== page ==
||[Mar. 4th, 2010|09:00 pm]
It's been months -- almost a year -- since the last time I posted one of these. I've been thinking about re-launching it in a different format, rope in co-writers, take it off lj, all kinds of things. I still might. In the meantime...
100 COMICS TO READ BEFORE YOU DIE (or grow out of them)
#40 FRANK – Jim Woodring
“Visit the palace of horrors.”
Jim Woodring’s Frank looks like a prototype for a cartoon character who escaped from the early-stage design pages of one of half-a-dozen more famous characters. He’s got the de rigeur white gloves along with buck teeth, round eyes and a tail, but he could just as easily be mouse, rabbit, cat or mole. The dialogue-free Frank comics take place in a very well-developed world, however, a vivid, fungal, sickly and psychedelic place full of flying objects that look like spinning-top chess-piece vases and Arabic architecture where almost everything has eyes.
Frank explores Woodring’s world with the child-like mix of curiosity, innocence and cruelty common to old-fashioned cartoons from the silent era. His reaction to many of the encounters he has is gum-baring horror, a constant rictus scream. Frank has a lot more in common with horror than children’s cartoons, with recurring characters like a grinning, moon-headed Devil who memorably tries to brainwash Frank into becoming an assassin and the greedy, corpulent Manhog who is always either eating or being eaten. Anything can turn out to be alive and sentient in Woodring’s wonderland, but rather than bursting into song even the fruit is likely to eat you before you eat it.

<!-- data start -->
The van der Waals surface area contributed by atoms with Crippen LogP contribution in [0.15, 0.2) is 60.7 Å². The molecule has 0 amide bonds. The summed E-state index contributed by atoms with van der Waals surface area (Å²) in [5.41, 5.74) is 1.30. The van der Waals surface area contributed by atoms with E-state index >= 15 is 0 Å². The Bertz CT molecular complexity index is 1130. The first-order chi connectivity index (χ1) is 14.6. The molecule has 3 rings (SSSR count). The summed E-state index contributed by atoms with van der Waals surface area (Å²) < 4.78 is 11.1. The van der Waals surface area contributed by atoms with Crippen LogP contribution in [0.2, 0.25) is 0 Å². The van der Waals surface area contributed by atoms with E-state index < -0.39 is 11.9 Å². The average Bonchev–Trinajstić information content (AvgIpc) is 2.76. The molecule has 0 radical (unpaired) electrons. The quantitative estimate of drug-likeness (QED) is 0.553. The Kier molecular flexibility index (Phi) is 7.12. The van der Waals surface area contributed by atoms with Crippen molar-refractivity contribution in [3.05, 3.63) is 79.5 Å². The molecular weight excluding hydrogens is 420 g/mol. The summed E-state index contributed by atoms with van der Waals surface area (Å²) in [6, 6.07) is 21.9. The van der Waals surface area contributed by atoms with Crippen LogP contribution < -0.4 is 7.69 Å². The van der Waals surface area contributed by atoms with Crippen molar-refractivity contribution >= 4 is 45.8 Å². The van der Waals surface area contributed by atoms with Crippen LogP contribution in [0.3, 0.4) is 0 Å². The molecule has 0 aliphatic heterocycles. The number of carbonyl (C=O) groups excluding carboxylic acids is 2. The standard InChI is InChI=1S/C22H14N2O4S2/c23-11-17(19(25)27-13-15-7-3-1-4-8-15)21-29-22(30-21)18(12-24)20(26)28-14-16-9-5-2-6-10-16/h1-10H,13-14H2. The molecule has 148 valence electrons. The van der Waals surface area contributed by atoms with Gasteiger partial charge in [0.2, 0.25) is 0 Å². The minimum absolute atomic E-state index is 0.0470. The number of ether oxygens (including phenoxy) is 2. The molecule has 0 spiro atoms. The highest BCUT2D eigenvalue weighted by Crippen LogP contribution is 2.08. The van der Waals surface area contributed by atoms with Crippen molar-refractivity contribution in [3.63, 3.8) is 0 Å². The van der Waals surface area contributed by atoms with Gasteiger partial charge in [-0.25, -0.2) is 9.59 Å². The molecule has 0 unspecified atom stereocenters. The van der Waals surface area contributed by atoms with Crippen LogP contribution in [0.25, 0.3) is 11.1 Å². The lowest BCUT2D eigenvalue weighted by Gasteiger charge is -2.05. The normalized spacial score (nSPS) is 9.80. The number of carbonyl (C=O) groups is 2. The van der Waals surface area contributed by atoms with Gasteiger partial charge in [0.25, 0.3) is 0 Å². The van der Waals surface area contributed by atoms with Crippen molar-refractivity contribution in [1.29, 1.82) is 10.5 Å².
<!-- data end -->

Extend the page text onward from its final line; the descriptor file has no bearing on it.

Most cartoon characters are infinitely stretchy, able to bounce back from being splatted flat or diced to pieces, but not Frank, Manhog or the rest. Although between stories they return to normal no matter what happened to them in the previous strip, during the stories they’re completely and distressingly vulnerable. Manhog receives a head wound while chasing a bird and then spends the rest of the strip in a druggy hallucination where he skins his own leg, perhaps to get at the bugs underneath, then limps along for the rest of the story until Frank puts him out of his misery by popping his head open with an oar. Frank suffers mutation, aging, cloning and beatings with regularity. Like the X-ray pictures that show how deformed Charlie Brown’s skeleton would look, Woodring’s surgical approach to cartoons has grotesque results, peeling back the skin of the bright world to show the nauseatingly pulsating, insectile organs underneath. After Frank, you won’t be able to look at Bugs Bunny or Mickey Mouse the same way again.